However, the need for women to be involved in peace and mediation processes is also something we will raise in the UN Security Council’s discussions on particular regions and countries. And we will provide direct support to projects such as the African Women Leaders Network in order to increase women’s participation in the African Union’s transformation processes, as we do not only want to discuss women, peace and security in international organisations like the United Nations, but also to help bring about tangible positive change on the ground. Equality and human rights are at the heart of German foreign policy.

More and more civil-society organisations are urging the German Government to follow in the footsteps of Sweden and Canada and to openly pursue a feminist foreign policy, including as a non-permanent member of the UN Security Council. Is the German Government ready for a feminist foreign policy? (Why or why not?)

Those are good examples – and they are role models for me personally. I just met Swedish Foreign Minister Margot Wallström in New York, who has achieved a great deal in this area. And particularly as a representative of a younger generation, I think this is great. Canada has also always been a close partner of Germany as regards championing equality and human rights. In my opinion, Germany still has a bit to learn. I will continue these talks. It is good that many young women in Germany and all over the world are now politically active once more. I firmly believe that this discussion is worthwhile.

Promoting gender equality through foreign policy starts with the ministries that are responsible for foreign policy. However, if we look at the Federal Foreign Office, the Federal Ministry of Defence, and the Federal Ministry for Economic Cooperation and Development, we see only three women – one of whom is you – in the 15 top positions. Only 13.4 percent of German ambassadors are women. “Die Zeit” newspaper recently reported that not only are women under-represented in the German Government, they are systematically blocked from working in senior government positions. To put it simplistically, German foreign policy is still shaped and implemented by a patriarchal system. What is the German Government doing to change these structures?

You are right. We still have a long way to go. Fortunately, however, some improvements have been made, and since this summer in particular there has been a shift. We currently have around 100 women in senior positions ranging from heads of division and directors-general to ambassadors who play an important role in shaping German foreign policy. But this is nowhere nearly enough. I believe that we need to change the ancient structures that were largely made by men.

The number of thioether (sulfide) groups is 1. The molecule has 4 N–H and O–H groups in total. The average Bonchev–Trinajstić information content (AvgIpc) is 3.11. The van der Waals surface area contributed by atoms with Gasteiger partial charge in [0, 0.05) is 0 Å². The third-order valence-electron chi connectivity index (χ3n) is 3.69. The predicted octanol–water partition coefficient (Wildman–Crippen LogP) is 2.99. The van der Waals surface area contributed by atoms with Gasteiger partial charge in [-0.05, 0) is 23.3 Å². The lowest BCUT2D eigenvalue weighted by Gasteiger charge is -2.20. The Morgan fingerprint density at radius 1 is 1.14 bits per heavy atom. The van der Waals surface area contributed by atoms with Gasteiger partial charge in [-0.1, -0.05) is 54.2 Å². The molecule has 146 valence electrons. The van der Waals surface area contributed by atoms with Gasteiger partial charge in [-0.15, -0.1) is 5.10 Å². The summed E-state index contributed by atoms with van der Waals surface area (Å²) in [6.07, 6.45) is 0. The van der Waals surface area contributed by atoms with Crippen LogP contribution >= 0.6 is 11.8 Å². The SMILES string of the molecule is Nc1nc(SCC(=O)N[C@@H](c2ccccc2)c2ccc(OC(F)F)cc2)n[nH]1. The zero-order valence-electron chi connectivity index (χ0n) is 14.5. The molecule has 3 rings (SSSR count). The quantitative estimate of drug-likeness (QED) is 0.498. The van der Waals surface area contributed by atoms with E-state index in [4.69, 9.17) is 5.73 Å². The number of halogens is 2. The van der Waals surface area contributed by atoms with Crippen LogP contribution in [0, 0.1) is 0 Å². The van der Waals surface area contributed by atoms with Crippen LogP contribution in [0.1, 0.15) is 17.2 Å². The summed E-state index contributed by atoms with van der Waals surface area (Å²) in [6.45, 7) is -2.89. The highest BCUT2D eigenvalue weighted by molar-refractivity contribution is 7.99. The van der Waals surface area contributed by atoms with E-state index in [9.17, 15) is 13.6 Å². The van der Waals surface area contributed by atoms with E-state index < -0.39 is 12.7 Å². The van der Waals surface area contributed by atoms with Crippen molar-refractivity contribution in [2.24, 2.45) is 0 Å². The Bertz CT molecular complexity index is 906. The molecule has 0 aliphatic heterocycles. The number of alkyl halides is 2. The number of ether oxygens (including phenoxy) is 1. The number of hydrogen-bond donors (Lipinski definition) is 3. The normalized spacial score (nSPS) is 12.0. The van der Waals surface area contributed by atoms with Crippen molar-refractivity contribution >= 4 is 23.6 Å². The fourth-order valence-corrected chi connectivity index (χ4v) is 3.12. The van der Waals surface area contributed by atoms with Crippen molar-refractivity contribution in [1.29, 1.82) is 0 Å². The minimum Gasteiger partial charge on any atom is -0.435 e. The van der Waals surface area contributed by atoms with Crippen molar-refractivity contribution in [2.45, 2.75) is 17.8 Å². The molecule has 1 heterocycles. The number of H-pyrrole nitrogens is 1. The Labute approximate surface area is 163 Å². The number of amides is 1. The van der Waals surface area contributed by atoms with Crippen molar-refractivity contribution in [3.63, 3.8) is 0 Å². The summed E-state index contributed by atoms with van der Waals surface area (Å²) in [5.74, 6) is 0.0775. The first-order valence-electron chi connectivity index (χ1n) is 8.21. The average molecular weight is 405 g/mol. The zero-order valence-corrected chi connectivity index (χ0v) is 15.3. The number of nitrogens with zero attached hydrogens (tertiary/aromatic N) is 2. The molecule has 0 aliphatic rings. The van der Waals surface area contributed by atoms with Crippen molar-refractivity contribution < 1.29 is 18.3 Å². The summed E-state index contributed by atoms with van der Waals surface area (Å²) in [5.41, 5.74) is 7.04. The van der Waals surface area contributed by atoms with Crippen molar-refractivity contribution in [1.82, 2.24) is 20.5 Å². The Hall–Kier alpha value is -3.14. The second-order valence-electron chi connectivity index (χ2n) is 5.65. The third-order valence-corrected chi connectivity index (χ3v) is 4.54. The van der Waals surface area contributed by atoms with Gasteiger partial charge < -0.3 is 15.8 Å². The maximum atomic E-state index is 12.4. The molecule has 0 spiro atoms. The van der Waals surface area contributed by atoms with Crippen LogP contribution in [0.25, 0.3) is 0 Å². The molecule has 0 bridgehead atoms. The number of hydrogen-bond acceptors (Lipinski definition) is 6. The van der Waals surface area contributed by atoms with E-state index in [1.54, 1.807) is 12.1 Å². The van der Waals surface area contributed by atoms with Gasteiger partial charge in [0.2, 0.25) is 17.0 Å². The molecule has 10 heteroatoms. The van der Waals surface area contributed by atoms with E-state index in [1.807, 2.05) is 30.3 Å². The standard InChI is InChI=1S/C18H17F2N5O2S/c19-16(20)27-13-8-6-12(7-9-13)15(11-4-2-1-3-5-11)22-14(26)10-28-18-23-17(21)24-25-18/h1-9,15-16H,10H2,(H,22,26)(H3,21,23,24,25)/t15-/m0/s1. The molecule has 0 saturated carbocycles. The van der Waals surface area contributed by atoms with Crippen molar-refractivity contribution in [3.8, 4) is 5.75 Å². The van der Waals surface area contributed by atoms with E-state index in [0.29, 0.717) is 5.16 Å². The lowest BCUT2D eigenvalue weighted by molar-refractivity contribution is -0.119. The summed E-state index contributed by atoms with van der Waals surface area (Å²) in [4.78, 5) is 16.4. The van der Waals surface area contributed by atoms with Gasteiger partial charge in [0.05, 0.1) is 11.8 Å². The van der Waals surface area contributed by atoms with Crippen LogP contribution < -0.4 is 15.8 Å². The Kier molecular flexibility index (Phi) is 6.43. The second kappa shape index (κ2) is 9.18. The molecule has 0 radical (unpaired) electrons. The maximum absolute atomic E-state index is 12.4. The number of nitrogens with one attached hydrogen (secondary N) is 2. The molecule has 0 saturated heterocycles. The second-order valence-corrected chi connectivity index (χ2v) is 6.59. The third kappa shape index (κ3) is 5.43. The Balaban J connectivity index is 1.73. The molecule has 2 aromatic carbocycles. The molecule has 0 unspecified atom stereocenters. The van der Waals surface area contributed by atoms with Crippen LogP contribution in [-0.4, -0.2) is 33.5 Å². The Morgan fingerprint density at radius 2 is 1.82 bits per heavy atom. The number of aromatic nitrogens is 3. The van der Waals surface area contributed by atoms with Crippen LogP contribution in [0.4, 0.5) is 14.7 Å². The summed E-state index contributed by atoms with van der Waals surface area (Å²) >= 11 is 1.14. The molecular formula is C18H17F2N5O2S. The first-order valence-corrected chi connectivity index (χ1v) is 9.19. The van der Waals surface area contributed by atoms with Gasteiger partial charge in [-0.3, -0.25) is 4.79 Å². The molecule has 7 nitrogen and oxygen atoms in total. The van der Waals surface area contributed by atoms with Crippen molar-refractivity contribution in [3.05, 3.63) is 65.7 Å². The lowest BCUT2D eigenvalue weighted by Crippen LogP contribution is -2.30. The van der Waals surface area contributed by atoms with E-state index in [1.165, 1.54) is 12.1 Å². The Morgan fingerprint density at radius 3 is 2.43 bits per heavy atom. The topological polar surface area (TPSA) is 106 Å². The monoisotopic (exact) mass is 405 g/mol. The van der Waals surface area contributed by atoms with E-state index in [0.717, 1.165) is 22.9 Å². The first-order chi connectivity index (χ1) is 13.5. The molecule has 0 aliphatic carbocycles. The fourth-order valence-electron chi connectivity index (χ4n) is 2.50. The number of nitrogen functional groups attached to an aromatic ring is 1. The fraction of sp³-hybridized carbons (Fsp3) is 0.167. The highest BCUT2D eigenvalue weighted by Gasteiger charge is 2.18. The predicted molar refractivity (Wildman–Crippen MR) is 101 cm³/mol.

We need to change the culture and mechanisms that continue to cause a significant under-representation of women in senior positions. In the diplomatic service, women accounted for a mere 10 to 20 percent of new recruits until the late 1990s. We now lack the women who were not hired back then. That is why I am glad that we have been able to significantly increase the number of women among our young diplomats in recent years. We need to consistently move ahead on this path. By the way, I am glad that in Foreign Minister Heiko Maas we have a modern man who has appointed four female directors-general since taking office, as well as the first female chief inspector in the history of the Federal Foreign Office. In other words, there is progress. We are moving forward.

In an interview at the start of the year, you said that the “age of women” had only just begun. However, we are currently experiencing a time when presidents are elected despite numerous allegations of sexual harassment against them and more and more governments are openly considering the curtailment of women’s reproductive rights. Why has the “age of women” only just begun?

A century after the introduction of women’s right to vote, we have a great opportunity. The generations before us have achieved a great deal. There are teenagers who can’t remember a male Federal Chancellor. That shows that anything is possible today. I don’t want populists and nationalists to regain the upper hand and to overturn everything that has been achieved. But if true equality is to be achieved, we have to want it and to continue fighting for it. We women can make a difference as to how the world now develops. That is why it is so important that women believe in themselves and that women support women – so one another.